42% of Pet Parents Feel Caring for Pets is More Stressful Than Kids!

by Britt
Photo credit: Jaromir Chalabala / Shutterstock.com

Pets can be an incredible addition to any family, but they can also come with a bit of stress. In fact, a recent study revealed that nearly half of pet parents shared that caring for their pet was more stressful than caring for their partner or even their children!

What is it about our pets that worries us the most?

That was the goal of the recent survey conducted by OnePoll and ElleVet Sciences. They polled 2000 pet owners, asking them questions about their relationships, their pets, and the stress that they experience in their role. The answers revealed that the top three sources of stress in most people’s lives include their finances (54%), their job or career (49%), and their ability to care for their pets (42%).

The survey went on to discuss reasons for being stressed about our pets, and there was one concern that the majority of respondents shared – as pet parents, we worry about our ability to provide the care our pets will need in their senior years.

As our pets get older, their needs often change. We can see this in the way they act and the activities they engage in. A once hyperactive, high-energy dog may start to slow down and sleep more. A dog that easily jumped onto the couch most of their lives now requires stairs or a ramp to get up for cuddle time.

Not all changes that come with aging are inherently bad, but 68% of parents say watching their pet age and suffer would be more hurtful to them than losing their job (61%) or breaking up with their partner (61%).

“Supporting your pet through all stages of life can minimize their stress, allowing you to create more happy memories together,” shared Amanda Howland, co-founder and CCO of ElleVet Sciences. “As your pet gets older, it’s important to be proactive in identifying the signs of aging, such as difficulty moving, trouble sleeping, and social isolation. It’s all about more time, and more quality time with your pet, and for them, aging and stress are intertwined so taking care of discomfort-related aging and cognitive decline can reduce their stress significantly.”

The concern shared by the survey respondents (and other pet parents nationwide) clearly illustrates how important our pets are in our lives. While 73% of those surveyed described their pet as their “protector,” they serve many other vital roles in our lives – our best friends, sounding boards, cheerleaders, motivators, and companions.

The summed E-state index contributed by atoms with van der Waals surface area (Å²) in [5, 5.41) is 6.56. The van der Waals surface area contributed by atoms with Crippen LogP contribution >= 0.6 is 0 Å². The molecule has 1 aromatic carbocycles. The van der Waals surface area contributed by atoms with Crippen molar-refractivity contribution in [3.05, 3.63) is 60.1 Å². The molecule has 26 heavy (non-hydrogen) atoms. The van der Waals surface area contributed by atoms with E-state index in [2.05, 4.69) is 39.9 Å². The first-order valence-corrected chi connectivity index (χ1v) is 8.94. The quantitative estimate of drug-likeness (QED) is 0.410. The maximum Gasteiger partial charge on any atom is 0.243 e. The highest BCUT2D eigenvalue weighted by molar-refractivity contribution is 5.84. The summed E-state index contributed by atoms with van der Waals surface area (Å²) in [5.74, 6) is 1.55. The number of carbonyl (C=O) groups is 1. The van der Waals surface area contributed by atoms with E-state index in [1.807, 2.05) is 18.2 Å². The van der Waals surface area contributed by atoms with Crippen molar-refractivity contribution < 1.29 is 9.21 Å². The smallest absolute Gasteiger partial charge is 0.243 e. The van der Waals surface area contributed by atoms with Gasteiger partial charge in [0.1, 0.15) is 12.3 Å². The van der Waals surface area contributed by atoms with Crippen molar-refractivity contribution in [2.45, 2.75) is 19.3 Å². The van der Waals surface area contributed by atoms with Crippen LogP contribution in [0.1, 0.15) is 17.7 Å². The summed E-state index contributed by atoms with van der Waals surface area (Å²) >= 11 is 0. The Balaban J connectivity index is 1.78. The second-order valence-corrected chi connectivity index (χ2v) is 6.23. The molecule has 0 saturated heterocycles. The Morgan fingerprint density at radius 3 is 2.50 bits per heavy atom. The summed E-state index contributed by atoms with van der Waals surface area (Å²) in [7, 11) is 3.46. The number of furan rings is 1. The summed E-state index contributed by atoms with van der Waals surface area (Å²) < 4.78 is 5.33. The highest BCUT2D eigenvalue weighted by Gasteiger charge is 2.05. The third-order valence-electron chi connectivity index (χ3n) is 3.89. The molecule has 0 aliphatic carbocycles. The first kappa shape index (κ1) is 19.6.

Your senior pet may require some changes around the home. Throw rugs can be used to provide traction on slippery floors. Safety gates are key for blocking off unsafe areas like staircases that could lead to injury.

Caring for our senior pets may be stressful, but it’s also an opportunity to repay our pets for everything they have given us throughout their lives.

Even just setting aside time in your schedule each day for a walk around the block followed by a short cuddle on the couch can positively impact their lives, reducing stress and promoting better health.

“Just like us, pets’ needs can change as they age, so their daily routines, diet, and exercise may need to be adjusted to improve their quality of life, as well as adding high-quality supplements,” Howland explained. “Small adjustments can ensure your pet’s golden years are less stressful for both themselves and their human companion.”


Britt Kascjak is a proud pet mom, sharing her heart (and her home) with her “pack” which includes her husband John, their 2 dogs – Indiana and Lucifer – and their 2 cats – Pippen and Jinx. She has been active in the animal rescue community for over 15 years, volunteering, fostering and advocating for organizations across Canada and the US. In her free time, she enjoys traveling around the country camping, hiking, and canoeing with her pets.

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